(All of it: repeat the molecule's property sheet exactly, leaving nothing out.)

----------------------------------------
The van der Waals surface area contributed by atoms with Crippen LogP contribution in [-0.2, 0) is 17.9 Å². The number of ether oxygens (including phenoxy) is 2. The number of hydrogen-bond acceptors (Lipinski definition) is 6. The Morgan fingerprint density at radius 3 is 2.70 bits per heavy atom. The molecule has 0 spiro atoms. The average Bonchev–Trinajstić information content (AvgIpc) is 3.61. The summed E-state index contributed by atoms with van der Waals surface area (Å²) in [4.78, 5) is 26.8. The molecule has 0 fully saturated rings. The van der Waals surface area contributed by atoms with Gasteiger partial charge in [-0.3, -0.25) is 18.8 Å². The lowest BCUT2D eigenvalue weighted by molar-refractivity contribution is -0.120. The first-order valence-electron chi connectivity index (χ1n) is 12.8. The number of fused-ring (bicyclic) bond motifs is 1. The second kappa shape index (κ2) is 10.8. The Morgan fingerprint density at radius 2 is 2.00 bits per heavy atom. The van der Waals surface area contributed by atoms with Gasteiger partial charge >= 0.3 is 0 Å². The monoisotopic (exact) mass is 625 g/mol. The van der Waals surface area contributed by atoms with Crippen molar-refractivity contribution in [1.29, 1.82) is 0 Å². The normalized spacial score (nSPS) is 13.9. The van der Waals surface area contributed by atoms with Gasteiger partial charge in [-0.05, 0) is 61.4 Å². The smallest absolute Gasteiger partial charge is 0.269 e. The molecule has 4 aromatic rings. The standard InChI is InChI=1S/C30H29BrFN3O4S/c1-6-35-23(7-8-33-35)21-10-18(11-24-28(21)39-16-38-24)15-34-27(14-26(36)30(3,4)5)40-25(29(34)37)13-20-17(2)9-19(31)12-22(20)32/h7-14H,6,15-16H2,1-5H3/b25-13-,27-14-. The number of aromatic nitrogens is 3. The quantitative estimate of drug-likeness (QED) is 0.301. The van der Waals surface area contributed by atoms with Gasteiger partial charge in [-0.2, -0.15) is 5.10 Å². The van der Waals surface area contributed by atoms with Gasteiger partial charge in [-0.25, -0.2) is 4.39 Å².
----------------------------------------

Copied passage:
The van der Waals surface area contributed by atoms with Crippen LogP contribution in [-0.2, 0) is 17.9 Å². The number of ether oxygens (including phenoxy) is 2. The number of hydrogen-bond acceptors (Lipinski definition) is 6. The Morgan fingerprint density at radius 3 is 2.70 bits per heavy atom. The molecule has 0 spiro atoms. The average Bonchev–Trinajstić information content (AvgIpc) is 3.61. The summed E-state index contributed by atoms with van der Waals surface area (Å²) in [4.78, 5) is 26.8. The molecule has 0 fully saturated rings. The van der Waals surface area contributed by atoms with Gasteiger partial charge in [-0.3, -0.25) is 18.8 Å². The lowest BCUT2D eigenvalue weighted by molar-refractivity contribution is -0.120. The first-order valence-electron chi connectivity index (χ1n) is 12.8. The number of fused-ring (bicyclic) bond motifs is 1. The second kappa shape index (κ2) is 10.8. The Morgan fingerprint density at radius 2 is 2.00 bits per heavy atom. The van der Waals surface area contributed by atoms with Gasteiger partial charge >= 0.3 is 0 Å². The monoisotopic (exact) mass is 625 g/mol. The van der Waals surface area contributed by atoms with Crippen molar-refractivity contribution in [1.29, 1.82) is 0 Å². The normalized spacial score (nSPS) is 13.9. The van der Waals surface area contributed by atoms with Gasteiger partial charge in [-0.05, 0) is 61.4 Å². The smallest absolute Gasteiger partial charge is 0.269 e. The molecule has 4 aromatic rings. The standard InChI is InChI=1S/C30H29BrFN3O4S/c1-6-35-23(7-8-33-35)21-10-18(11-24-28(21)39-16-38-24)15-34-27(14-26(36)30(3,4)5)40-25(29(34)37)13-20-17(2)9-19(31)12-22(20)32/h7-14H,6,15-16H2,1-5H3/b25-13-,27-14-. The number of aromatic nitrogens is 3. The quantitative estimate of drug-likeness (QED) is 0.301. The van der Waals surface area contributed by atoms with Gasteiger partial charge in [-0.2, -0.15) is 5.10 Å². The van der Waals surface area contributed by atoms with Gasteiger partial charge in [-0.25, -0.2) is 4.39 Å².